no-one will tell you how much it should be. Italians are complicated
aren't they? But I'm not going to leave you without an answer, here
comes some help:
let's say at the
average restaurant they will be happy with 10/15 %. The higher is
the bill the smaller the tip. If the bill is 100 Euros 10/15 % 15
Euros are a good tip, but if the bill is 500 Euros would maybe be
too much. Maybe 5 Euros a day for the chamber maid at the hotel
would be the minimum. No, don't ask what you should tip me, you
would just embarrass me!
Sorry no discount,
Shore excursions are already discounted packages and I cannot give
you any further discounts on the prices of shore excursions.
Please consider the single prices for the transfers and the city
sightseeing, the cost for the typical full day excursion to Rome
from Civitavecchia. i.e. for 4 people in the minivan, would add up
to 680 €:
Transfer Civitavecchia/Rome for 4 people in the minivan is 140 €
Transfer Rome/Civitavecchia for 4 people in the minivan is 140 €
Full day of sightseeing for 4 people in the minivan is 400 €
Total 680 €.
instead it for 500 € as a package for cruisers.
In addition, if you book tours in more than one city or more than
one car and driver in the same city your aren't giving more
business/money to one company, you're always using indipendent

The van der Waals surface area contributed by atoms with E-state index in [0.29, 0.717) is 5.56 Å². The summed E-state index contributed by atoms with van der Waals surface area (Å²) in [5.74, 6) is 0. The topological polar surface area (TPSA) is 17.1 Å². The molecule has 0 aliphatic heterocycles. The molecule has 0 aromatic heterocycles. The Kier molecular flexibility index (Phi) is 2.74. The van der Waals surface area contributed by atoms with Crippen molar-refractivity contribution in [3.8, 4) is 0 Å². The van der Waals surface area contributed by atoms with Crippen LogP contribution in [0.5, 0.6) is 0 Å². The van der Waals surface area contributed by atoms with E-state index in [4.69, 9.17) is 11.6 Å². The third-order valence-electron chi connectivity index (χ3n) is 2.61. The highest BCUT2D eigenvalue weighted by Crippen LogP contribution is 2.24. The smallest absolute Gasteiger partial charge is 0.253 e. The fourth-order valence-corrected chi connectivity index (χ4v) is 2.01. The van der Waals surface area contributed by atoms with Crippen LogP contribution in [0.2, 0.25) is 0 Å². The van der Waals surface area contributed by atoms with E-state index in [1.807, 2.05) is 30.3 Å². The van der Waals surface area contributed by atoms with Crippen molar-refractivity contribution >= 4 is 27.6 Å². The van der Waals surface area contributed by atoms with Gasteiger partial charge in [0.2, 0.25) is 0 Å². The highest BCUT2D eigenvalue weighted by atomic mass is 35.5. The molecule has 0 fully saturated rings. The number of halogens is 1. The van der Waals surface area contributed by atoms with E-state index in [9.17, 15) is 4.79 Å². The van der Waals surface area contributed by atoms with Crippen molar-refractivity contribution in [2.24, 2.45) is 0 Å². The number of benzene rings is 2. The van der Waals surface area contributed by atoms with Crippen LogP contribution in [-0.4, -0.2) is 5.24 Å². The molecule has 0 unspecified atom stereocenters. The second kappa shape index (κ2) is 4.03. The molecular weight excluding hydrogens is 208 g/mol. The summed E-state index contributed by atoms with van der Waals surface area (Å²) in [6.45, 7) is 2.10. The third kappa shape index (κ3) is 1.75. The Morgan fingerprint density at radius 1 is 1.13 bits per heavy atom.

I would also
like to inform you that a lot of the money you pay me I have to
spend on gas which is sold for more than 1 Euro per liter in Italy
(converting liters to gallons and Euros to US Dollars you end up
finding out we’re paying more than 6 USD per gallon!).
Vatican dress code:
Please be aware that there are monitors outside St. Peter's, which
has a very strict dress code: no skirts above the knee, no shorts,
no bare shoulders (i.e., tanktops or sleeveless blouses), and you
must wear shoes. You will not be permitted inside the basilica
unless you are dressed appropriately. Slacks and jeans, however, are
permitted. Appropriate Dress is a MUST! If you are out sightseeing
in shorts, miniskirts, tanktops, sleeveless blouses, etc., and wish
to enter a church, you must be dressed appropriately. People who
monitor visitors in churches have the right to refuse entrance if in
their opinion the visitor is dressed inappropriate to enter. One way
to get around this is to carry long pants and a shirt/blouse with
sleeves in a bag or backpack so that when you wish to enter a
church, you can slip these garments on over your inappropriate
attire before you enter. Strict dress codes are especially adhered
to at St. Peter's, so I wouldn't even try to enter wearing short
skirts, shorts, or sleeveless tops. You will be refused entrance.
Again, no shorts, or sleeveless tops, but wearing jeans is okay.
- Driving guides are nor permitted to conduct guided tours of
Pompeii and I really recommend you hire a local guide. They charge
about 100 Euros for the tour, but they are worth it. The alternative
is to hire an audio guide, but the person guide is more interesting.
I drive you around
and show you places.
I'll be pointing out things While driving and explain what they are,